But I don't notice a difference at all!
That's because our eyes can't really tell the difference between light that is
vertically polarized and light that is horizontally polarized. In fact, we
can't really distinguish between unpolarized and polarized light at all. Now
add the other two filters and see what happens when all three are present.
This is so cool! I can take the filter out of the middle and block the light
from the camera's view with the remaining filters. When I put the middle
filter back in, everything changes! If the middle filter is aligned with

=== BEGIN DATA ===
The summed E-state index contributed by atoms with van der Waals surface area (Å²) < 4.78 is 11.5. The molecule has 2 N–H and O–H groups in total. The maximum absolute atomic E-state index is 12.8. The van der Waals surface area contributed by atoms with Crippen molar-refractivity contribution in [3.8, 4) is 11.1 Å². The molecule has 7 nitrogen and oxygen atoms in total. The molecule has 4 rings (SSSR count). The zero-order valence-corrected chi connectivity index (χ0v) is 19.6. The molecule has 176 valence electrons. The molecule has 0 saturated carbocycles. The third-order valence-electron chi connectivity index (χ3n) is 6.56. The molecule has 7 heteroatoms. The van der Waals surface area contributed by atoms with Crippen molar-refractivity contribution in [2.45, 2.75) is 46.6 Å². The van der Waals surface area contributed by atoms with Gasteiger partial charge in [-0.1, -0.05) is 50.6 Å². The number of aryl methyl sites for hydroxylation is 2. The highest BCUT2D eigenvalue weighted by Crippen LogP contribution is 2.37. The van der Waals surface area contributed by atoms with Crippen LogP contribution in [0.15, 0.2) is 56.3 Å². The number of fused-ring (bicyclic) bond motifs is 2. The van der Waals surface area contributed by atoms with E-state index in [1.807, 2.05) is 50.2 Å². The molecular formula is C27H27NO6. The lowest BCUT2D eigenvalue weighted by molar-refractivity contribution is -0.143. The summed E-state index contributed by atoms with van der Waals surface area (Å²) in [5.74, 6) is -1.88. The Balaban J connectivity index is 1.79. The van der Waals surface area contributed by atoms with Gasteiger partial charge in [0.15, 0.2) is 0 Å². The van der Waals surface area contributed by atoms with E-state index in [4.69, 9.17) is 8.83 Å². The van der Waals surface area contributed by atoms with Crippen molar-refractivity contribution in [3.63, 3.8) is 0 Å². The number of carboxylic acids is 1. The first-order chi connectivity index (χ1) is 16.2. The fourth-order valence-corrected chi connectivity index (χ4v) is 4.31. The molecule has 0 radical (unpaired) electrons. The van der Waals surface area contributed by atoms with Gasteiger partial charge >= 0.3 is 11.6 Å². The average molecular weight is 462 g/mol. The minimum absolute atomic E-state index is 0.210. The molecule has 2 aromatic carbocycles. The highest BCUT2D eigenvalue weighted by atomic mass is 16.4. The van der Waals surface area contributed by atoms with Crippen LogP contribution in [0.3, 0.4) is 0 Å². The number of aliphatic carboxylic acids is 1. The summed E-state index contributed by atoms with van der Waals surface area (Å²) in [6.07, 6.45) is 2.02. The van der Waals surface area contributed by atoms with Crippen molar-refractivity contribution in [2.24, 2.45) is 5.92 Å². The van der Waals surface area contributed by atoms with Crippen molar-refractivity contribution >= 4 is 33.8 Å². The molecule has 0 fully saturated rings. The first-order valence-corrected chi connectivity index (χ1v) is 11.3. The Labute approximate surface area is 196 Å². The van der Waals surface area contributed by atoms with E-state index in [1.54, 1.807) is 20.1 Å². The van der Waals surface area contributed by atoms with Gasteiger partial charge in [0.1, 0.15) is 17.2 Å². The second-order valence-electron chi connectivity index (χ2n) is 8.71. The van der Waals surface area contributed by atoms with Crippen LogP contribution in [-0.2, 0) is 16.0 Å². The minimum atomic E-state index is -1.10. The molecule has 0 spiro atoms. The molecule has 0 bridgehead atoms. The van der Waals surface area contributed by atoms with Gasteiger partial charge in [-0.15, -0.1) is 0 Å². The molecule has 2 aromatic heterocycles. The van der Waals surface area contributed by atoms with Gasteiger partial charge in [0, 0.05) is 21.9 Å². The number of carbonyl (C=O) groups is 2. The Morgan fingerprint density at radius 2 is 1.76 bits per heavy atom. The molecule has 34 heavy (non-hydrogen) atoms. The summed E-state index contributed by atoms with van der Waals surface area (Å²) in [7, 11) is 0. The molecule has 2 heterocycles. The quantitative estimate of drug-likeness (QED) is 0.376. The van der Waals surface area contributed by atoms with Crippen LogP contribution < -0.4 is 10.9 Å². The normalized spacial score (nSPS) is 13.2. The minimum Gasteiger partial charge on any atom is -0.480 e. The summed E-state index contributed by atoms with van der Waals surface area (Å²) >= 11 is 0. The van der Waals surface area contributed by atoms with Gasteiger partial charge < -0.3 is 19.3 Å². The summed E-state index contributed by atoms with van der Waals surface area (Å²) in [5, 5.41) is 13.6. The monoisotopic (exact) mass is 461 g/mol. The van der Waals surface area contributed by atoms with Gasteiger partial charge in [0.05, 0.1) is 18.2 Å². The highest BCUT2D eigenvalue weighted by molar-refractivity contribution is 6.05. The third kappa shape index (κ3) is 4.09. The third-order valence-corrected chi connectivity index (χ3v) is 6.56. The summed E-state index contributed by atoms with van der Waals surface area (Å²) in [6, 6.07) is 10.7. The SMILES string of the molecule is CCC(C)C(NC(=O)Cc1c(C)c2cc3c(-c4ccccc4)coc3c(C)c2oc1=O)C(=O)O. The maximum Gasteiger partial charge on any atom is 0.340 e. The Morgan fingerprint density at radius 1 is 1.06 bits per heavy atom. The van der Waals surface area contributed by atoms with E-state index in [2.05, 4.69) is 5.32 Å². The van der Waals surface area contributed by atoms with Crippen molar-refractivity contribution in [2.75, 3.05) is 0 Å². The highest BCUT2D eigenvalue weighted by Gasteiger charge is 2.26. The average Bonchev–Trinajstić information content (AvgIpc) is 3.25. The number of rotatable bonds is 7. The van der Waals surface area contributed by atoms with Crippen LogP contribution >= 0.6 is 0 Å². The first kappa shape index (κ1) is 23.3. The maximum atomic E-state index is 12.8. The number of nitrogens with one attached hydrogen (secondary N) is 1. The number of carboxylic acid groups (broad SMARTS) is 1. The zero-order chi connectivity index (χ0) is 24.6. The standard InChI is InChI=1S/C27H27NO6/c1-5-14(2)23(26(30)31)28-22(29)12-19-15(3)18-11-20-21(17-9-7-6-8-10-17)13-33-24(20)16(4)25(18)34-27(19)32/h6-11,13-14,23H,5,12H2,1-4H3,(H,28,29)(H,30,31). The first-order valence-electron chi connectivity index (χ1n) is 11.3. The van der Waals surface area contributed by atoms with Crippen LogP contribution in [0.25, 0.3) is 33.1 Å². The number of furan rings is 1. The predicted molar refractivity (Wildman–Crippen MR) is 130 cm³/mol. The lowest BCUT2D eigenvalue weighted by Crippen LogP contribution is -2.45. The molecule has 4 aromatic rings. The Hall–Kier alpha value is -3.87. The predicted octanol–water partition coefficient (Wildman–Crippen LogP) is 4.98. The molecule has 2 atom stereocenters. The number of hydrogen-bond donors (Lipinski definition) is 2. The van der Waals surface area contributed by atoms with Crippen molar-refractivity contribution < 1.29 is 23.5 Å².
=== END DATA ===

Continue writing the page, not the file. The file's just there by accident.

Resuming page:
either of the two filters, the camera still doesn't see any light. If I put
the middle filter in so that it's not aligned with either of the other lenses,
some light gets through. The most light gets through if I turn the middle lens
so that it's at a 45 degree angle to both of the other lenses.
Can you try to explain why this happens?
When the middle filter was out, I could adjust the last filter so that it
absorbed all of the light that emerged from the first filter. If I put the
middle filter in so that it was aligned with either of the other two filters,
all of the light was still absorbed. If I put the middle filter in at another
angle, it only absorbed part of the light from the first filter. This allowed
some components of the light to pass through the final filter. Adding the
middle filter caused the polarized light to no longer be completely parallel
to the strands of molecules in the final filter.
You are absolutely right! Now we can take a look at how light can be
manipulated by using many lenses.